Guy Lochhead, 10/09/10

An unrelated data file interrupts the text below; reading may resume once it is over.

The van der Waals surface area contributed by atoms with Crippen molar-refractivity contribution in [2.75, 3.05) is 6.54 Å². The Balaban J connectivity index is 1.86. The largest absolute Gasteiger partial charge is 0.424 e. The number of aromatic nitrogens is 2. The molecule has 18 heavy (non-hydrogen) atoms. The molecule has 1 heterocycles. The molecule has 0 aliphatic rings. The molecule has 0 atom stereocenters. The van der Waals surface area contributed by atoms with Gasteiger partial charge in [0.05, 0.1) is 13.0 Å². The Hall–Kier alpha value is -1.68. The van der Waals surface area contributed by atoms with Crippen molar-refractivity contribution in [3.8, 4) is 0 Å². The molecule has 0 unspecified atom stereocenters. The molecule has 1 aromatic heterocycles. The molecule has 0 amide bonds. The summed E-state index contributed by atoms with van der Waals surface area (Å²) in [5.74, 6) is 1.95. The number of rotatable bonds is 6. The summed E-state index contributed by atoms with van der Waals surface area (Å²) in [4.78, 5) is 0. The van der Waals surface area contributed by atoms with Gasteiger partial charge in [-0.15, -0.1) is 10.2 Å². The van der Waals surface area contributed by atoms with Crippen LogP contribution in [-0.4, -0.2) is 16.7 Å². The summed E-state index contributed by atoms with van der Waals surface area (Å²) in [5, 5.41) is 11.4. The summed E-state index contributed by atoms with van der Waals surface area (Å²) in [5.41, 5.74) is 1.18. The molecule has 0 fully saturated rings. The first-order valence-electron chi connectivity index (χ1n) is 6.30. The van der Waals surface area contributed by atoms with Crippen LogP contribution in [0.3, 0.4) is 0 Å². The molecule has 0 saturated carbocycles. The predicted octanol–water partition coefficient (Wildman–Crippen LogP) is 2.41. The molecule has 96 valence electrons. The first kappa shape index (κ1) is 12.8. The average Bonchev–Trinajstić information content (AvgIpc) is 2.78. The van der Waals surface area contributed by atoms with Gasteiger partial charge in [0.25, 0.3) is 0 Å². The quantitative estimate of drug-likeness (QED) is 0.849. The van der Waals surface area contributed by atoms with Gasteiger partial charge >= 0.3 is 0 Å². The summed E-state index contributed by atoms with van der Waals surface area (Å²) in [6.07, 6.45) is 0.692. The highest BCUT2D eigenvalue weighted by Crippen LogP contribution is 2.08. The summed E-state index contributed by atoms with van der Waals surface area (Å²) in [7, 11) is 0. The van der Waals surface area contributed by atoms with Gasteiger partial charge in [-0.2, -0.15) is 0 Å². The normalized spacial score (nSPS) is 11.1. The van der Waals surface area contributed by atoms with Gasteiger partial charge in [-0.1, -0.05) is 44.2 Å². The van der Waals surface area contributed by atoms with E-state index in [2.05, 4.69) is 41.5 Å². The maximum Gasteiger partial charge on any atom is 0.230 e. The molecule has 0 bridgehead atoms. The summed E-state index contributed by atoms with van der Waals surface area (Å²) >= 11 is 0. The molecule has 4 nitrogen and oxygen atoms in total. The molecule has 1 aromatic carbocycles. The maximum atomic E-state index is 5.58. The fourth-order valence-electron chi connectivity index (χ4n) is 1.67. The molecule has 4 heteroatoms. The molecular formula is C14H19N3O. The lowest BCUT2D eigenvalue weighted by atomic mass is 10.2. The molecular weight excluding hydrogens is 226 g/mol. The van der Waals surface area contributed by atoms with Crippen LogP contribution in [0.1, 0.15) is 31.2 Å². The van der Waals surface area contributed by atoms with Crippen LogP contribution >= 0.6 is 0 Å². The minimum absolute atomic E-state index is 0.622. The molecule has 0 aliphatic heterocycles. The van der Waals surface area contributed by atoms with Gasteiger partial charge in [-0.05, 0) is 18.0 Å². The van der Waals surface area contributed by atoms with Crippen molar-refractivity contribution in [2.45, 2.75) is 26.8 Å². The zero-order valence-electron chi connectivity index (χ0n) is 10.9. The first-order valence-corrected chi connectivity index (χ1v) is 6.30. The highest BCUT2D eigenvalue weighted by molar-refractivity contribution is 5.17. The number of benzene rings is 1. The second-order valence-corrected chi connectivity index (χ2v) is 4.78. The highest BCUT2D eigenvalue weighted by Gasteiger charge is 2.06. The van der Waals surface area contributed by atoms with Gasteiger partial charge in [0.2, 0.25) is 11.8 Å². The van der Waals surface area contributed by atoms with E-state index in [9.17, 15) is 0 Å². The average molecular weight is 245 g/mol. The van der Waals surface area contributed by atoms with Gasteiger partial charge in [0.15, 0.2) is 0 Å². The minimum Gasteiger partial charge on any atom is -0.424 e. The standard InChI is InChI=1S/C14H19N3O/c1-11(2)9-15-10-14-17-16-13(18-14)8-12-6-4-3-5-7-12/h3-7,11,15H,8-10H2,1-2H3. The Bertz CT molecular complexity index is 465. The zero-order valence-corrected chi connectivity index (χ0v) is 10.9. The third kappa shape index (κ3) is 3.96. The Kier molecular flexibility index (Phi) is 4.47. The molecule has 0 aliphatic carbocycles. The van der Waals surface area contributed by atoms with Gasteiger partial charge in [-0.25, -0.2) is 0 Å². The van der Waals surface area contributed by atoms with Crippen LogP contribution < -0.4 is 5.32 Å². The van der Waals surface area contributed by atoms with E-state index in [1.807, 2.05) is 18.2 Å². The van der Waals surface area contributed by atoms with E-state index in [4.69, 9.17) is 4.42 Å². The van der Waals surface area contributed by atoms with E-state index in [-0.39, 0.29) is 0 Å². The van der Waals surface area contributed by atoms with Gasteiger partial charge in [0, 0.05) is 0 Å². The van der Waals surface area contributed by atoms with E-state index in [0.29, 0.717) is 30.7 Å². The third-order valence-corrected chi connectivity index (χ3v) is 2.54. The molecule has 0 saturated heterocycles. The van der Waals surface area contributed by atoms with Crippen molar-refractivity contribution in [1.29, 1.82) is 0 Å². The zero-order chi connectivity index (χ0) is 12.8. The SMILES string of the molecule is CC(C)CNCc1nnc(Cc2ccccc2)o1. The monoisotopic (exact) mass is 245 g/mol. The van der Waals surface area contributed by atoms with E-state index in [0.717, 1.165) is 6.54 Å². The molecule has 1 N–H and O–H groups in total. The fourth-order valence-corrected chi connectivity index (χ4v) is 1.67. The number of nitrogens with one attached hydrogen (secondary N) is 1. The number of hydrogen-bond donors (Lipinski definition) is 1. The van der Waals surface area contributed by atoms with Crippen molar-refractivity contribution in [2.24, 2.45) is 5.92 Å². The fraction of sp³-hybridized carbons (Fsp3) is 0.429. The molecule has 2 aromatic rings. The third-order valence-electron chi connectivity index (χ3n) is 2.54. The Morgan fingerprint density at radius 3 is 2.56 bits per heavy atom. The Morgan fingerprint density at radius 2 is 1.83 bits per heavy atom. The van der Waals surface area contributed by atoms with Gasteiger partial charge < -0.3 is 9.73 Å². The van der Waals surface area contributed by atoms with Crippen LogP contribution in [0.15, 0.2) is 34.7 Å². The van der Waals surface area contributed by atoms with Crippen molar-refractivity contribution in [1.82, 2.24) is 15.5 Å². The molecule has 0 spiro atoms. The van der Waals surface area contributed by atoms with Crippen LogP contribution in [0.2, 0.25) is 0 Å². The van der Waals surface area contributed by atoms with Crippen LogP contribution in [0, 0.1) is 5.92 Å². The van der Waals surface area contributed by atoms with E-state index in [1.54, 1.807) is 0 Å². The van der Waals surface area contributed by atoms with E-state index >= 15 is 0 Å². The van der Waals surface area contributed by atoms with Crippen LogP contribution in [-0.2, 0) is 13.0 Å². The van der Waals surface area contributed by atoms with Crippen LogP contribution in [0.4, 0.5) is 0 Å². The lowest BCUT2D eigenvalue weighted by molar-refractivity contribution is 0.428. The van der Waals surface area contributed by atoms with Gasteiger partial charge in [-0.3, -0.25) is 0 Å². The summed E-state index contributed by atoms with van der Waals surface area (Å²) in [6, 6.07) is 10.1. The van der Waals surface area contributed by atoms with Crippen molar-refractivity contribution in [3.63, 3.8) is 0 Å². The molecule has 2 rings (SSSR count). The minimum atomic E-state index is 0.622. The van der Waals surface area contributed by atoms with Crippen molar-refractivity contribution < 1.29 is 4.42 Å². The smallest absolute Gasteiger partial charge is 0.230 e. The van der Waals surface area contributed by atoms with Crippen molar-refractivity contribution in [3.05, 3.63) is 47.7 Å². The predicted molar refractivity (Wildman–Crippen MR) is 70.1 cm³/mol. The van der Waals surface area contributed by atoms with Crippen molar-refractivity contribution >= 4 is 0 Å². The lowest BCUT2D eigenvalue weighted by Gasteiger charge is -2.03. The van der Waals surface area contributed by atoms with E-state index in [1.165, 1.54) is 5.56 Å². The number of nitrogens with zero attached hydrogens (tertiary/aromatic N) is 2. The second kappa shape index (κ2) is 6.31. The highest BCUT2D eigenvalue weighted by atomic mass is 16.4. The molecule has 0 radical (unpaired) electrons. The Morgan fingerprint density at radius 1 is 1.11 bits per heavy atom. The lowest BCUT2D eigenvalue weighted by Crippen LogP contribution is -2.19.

‘MSR music’. People’s lyrics set to music for money. Advertisements in the back of pulp magazines promising ‘songwriters make thousands of dollars’ captured the imagination of naive bedroom poets. Amateur lyric writers would send their work to production companies, who’d set the words to music performed by the in-house session band and send a copy of the recording to the customer. The resultant matches/mismatches have a cult following, dancing over all sorts of artistic minefields of amateurism, ownership, quality control, industry‚Ķ Horrible industrial opportunism, exploiting the hopes and dreams of a naive public. At worst, these recordings show a horrendous capitalist opportunism, cultural snobbery, and mutual ignorance; at best, they reveal the industry as a beast whilst simultaneously showcasing the latent talent and extraordinary imagination in everyone. I love them. There have been quite a few compilations put out (particularly noteworthy is the ‘MSR Madness’ series), as well as a documentary, and, of course, hundreds of original cassettes and 45s. I don’t want to include the documentary, because finding out about the writers is less interesting to me (for the programmes) than the industrial self-subversion of the song-poem. This reasoning suggests I should include an original 45, but I don’t want to contribute towards the obsessive cult thing, so instead I will include one of the readily available compilations, which also cut out the vast majority of poetic landfill. I’ll include the ‘Off The Charts Companion CD’ (the soundtrack to the aforementioned documentary ‘Off The Charts’), as it acts as a good best-of, with most of the major names, and will also direct people to the accompanying film, which is definitely worth a watch.

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